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Russian general killed by Ukrainian forces in Kharkiv, says Ukraine defence ministry
8 March 2022, 07:55 | Updated: 8 March 2022, 10:04
A decorated Russian Major General has been killed by Ukrainian forces in Kharkiv, the second general from the invading force to be killed in the conflict.
Major General Vitaly Gerasimov died near Kharkiv, Ukraine’s military intelligence said. They also said a number of other senior officers were also killed and wounded.
Gerasimov was a senior military official who participated in the second Chechen war and was awarded a medal for “capturing Crimea.”
He is the second Russian general to be killed in a week. Russian media said last week that Major General Andrei Sukhovetsky, 47, deputy commander of the 41st Combined Arms Army of the Central Military District had been killed.
Reports have said that Sukhovetsky was shot and killed by a sniper near Mariupol.
The Ukrainian defence ministry also released a broadcast which it claimed was a conversation between two Russian FSB officers discussing Gerasimov's death and complaining that their secure communications were no longer functioning inside Ukraine.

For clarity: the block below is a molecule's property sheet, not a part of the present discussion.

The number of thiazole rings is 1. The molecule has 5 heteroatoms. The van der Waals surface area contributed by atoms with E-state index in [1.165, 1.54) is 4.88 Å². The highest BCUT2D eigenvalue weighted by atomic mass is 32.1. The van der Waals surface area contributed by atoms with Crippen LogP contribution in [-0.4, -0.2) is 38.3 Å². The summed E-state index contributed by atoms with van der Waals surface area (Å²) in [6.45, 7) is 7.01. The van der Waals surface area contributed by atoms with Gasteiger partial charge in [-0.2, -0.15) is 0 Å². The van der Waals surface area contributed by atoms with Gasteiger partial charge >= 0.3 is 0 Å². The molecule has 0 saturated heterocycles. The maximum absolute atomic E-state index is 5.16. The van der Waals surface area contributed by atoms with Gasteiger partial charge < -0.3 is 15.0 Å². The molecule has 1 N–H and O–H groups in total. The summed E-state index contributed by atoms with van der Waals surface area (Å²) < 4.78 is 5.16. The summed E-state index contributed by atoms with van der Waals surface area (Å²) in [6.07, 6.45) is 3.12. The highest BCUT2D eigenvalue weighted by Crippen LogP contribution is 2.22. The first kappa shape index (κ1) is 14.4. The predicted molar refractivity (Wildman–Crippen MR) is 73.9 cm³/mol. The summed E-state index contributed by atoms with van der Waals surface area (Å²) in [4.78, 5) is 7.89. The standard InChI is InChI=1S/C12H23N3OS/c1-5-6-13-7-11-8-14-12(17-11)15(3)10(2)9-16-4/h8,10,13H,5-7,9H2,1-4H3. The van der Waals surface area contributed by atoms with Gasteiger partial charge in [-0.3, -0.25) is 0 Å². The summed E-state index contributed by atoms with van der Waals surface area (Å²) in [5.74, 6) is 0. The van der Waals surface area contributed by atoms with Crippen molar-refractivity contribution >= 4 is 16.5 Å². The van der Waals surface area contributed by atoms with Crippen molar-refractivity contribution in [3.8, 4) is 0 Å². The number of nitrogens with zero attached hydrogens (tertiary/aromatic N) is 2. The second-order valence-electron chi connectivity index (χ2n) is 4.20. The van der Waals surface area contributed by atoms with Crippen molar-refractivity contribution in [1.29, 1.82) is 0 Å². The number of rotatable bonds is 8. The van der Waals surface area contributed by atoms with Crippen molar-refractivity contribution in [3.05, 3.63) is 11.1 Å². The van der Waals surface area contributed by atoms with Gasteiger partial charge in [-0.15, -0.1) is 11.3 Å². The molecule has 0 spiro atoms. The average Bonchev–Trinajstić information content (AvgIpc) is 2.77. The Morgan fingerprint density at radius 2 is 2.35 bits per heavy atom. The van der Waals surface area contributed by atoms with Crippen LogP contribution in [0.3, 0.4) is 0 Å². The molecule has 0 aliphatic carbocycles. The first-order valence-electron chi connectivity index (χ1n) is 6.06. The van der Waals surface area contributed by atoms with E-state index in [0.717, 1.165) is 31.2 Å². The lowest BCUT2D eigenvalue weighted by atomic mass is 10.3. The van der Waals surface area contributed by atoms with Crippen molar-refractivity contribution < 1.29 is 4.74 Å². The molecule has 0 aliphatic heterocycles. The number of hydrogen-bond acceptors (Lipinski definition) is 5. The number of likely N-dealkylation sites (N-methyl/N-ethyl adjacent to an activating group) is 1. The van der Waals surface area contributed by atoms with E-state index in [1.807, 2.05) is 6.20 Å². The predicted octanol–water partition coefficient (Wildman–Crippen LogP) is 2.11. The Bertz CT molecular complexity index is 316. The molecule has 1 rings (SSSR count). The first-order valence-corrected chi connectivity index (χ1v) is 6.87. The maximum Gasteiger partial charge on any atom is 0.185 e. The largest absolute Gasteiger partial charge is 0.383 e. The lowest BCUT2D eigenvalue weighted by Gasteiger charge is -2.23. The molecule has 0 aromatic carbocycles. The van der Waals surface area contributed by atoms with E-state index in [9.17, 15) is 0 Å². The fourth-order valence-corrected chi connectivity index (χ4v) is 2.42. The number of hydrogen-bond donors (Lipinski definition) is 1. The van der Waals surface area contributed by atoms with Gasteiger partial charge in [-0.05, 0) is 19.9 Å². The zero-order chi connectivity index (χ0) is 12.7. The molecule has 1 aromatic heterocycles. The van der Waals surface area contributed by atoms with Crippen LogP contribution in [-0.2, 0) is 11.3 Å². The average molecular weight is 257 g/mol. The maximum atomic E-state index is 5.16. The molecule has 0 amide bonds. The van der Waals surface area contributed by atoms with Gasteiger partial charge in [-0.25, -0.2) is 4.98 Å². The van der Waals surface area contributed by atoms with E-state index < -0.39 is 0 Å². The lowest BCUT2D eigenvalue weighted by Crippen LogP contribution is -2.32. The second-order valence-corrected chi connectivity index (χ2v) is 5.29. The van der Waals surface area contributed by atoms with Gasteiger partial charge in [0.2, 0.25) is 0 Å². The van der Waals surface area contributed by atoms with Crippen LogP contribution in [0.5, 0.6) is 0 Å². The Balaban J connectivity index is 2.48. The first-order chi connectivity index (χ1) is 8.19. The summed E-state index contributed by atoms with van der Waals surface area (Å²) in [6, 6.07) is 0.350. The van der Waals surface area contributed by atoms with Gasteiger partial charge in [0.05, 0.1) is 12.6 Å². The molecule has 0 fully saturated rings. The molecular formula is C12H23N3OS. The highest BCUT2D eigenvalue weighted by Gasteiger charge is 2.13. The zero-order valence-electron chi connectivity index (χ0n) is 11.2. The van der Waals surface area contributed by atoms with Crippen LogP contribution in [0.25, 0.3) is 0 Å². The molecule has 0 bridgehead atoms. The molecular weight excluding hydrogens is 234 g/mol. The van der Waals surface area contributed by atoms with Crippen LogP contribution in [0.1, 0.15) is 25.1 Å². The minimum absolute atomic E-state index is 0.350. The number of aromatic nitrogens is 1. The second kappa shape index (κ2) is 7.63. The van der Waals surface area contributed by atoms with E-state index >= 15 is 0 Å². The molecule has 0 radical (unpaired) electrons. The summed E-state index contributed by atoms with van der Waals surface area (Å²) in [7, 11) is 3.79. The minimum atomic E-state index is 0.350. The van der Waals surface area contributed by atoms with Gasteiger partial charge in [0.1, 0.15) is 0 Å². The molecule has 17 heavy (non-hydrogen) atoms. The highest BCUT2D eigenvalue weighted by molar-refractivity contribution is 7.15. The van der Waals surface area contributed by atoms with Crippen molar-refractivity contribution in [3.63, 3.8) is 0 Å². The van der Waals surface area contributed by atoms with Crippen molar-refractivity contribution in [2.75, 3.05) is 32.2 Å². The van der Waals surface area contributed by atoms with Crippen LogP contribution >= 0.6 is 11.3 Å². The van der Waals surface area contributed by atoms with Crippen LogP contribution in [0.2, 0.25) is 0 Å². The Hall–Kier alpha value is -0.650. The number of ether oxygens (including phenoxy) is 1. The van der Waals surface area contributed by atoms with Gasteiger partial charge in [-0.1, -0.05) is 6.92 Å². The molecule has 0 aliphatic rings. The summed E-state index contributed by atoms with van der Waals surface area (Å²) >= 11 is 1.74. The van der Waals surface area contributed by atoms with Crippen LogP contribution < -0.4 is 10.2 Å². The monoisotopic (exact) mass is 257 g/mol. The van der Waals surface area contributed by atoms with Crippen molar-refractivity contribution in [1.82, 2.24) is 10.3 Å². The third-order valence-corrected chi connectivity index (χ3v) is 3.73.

Ukrainian president Volodymyr Zelenskiy said the war was “like a nightmare” for Russia in a speech to his countrymen last night.
He also vowed to hunt down and kill "every b*****d" who targeted fleeing civilians in Ukraine.
He said: "We will punish everyone who committed atrocities in this war. On our land. We will find every b*****d which shot at our cities, our people.
"Which bombed our land. Which launched rockets. Which gave the order and pressed 'start'.
"There will be no quiet place on this Earth for you. Except for the grave."
He defiantly posted footage showing he was "not afraid" and showed the Kyiv skyline from his offices before giving the speech.
An adviser to Ukraine's president has said the third round of talks with Russia ended with progress made on humanitarian corridors.
The Kremlin promised safe corridors for civilians. However, the mayor of one besieged Kyiv suburb has described artillery fire as being so relentless residents are unable to gather up their dead.
With the Russian invasion of Ukraine well into its second week, a steady rain of shells and rockets continues to fall on towns like Bucha. The mayor of the Kyiv suburb, Anatol Fedoruk, said military fire had been heavy and constant.
"We can't even gather up the bodies because the shelling from heavy weapons doesn't stop day or night," Mr Fedoruk said.
"Dogs are pulling apart the bodies on the city streets. It's a nightmare."
Corridors intended to let Ukrainian civilians escape the Russian onslaught could open on Tuesday, Kremlin officials said, though Ukrainian leaders greeted the plan with scepticism since prior efforts to establish evacuation routes crumbled over the weekend amid renewed attacks.
In one of the most desperate cities, the encircled southern port of Mariupol, an estimated 200,000 people - nearly half the population of 430,000 - were hoping to flee, and Red Cross officials waited to hear when a corridor would be established.
Russia's chief negotiator said he expected the corridors to be in use on Tuesday.